Macroecology - state of the art
Life on Earth is not evenly distributed. The identification and description of large-scale diversity patterns and the determination of the underlying processes has challenged and intrigued biogeographers and ecologists since the days of Wallace and Darwin. Especially geographic gradients in species richness have long been of interest to biogeographers (e.g., von Humboldt, Wallace), ecologists (Warming), and evolutionary biologists (Dobzhansky), and are thought to reflect underlying geographical gradients in a great variety of ecological and evolutionary factors. Despite almost two centuries of research, the proximate and ultimate causes of the large-scale spatial distribution of diversity continue to galvanize scientific debate and drive hypothesis testing in macroecology.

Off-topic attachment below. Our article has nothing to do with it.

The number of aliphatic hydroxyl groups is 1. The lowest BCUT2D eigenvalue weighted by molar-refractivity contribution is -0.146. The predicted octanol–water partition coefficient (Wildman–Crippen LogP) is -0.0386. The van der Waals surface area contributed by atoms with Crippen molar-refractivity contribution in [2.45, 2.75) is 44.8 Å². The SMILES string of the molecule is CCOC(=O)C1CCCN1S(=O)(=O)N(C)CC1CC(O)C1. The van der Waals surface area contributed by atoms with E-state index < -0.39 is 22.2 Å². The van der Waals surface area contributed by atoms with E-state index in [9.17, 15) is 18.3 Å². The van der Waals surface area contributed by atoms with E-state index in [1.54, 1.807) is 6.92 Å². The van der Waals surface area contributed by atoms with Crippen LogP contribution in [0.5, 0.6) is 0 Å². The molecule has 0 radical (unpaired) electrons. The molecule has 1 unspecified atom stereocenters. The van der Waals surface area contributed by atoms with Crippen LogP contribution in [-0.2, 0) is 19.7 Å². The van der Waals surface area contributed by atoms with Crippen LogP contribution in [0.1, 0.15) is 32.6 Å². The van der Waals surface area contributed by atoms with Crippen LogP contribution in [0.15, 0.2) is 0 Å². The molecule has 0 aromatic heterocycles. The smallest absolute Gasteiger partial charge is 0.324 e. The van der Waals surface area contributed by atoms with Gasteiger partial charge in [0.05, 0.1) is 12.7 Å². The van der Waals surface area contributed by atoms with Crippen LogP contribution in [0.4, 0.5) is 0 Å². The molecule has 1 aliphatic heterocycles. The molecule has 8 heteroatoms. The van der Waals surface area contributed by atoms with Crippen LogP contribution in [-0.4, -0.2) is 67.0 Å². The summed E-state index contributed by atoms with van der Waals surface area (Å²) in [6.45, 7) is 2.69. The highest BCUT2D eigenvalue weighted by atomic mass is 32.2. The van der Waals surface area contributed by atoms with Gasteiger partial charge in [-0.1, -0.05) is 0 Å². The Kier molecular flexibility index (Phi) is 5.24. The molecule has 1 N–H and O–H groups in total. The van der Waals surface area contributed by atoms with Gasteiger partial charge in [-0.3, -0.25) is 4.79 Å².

Macroecology is the study of the distribution of life and its attributes across the Earth. It is concerned with the way biological particles, e.g., species, range sizes, abundances, body masses and life history traits are spatially distributed in time, in relation to the division of resources and space. Crudely generalized, macroecology is focused on a ”global model” approach with respect to the choice of question, sampling design, and analytical tools. Thus, rather than tallying results on an ad hoc basis from individual cases and species studies, macroecology attempts to provide answers that can be broadly generalized, while having high global predictive powers. Macroecology attempts to use natural variation as observed in nature to disentangle processes from patterns, in order to identify general mechanisms or “ecological laws”.
Internationally, macroecology is a research area that has recently received much focus. If we are to manage biodiversity globally and nationally, today and in the future, there is broad consensus among prominent scientists that we must embark on the challenging enterprise of describing patterns, revealing mechanisms, and identifying processes to effectively achieve the identification and management of areas of importance to biodiversity.